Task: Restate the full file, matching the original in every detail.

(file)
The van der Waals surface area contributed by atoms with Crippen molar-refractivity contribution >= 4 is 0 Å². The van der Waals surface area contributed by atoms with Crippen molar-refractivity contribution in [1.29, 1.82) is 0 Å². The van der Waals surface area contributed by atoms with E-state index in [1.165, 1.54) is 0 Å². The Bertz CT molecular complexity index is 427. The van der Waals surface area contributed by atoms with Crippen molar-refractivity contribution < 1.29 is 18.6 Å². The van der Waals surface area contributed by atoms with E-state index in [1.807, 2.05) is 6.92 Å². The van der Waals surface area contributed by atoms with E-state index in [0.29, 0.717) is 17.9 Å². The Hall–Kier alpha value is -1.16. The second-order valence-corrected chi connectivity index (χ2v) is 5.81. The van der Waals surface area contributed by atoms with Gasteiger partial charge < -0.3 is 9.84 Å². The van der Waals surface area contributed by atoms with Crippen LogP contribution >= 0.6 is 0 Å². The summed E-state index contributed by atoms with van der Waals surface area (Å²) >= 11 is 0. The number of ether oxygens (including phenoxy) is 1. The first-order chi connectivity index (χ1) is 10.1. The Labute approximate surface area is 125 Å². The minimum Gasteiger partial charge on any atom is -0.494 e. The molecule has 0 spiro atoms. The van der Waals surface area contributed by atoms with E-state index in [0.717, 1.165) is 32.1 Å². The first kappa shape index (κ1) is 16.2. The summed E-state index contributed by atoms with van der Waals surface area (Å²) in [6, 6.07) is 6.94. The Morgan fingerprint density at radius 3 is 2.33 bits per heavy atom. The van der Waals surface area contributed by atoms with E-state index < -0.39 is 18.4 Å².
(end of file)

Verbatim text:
The van der Waals surface area contributed by atoms with Crippen molar-refractivity contribution >= 4 is 0 Å². The van der Waals surface area contributed by atoms with Crippen molar-refractivity contribution in [1.29, 1.82) is 0 Å². The van der Waals surface area contributed by atoms with E-state index in [1.165, 1.54) is 0 Å². The Bertz CT molecular complexity index is 427. The van der Waals surface area contributed by atoms with Crippen molar-refractivity contribution < 1.29 is 18.6 Å². The van der Waals surface area contributed by atoms with E-state index in [1.807, 2.05) is 6.92 Å². The van der Waals surface area contributed by atoms with E-state index in [0.29, 0.717) is 17.9 Å². The Hall–Kier alpha value is -1.16. The second-order valence-corrected chi connectivity index (χ2v) is 5.81. The van der Waals surface area contributed by atoms with Gasteiger partial charge < -0.3 is 9.84 Å². The van der Waals surface area contributed by atoms with Crippen LogP contribution >= 0.6 is 0 Å². The summed E-state index contributed by atoms with van der Waals surface area (Å²) >= 11 is 0. The number of ether oxygens (including phenoxy) is 1. The first-order chi connectivity index (χ1) is 10.1. The Labute approximate surface area is 125 Å². The minimum Gasteiger partial charge on any atom is -0.494 e. The molecule has 0 spiro atoms. The van der Waals surface area contributed by atoms with E-state index in [0.717, 1.165) is 32.1 Å². The first kappa shape index (κ1) is 16.2. The summed E-state index contributed by atoms with van der Waals surface area (Å²) in [6, 6.07) is 6.94. The Morgan fingerprint density at radius 3 is 2.33 bits per heavy atom. The van der Waals surface area contributed by atoms with E-state index < -0.39 is 18.4 Å².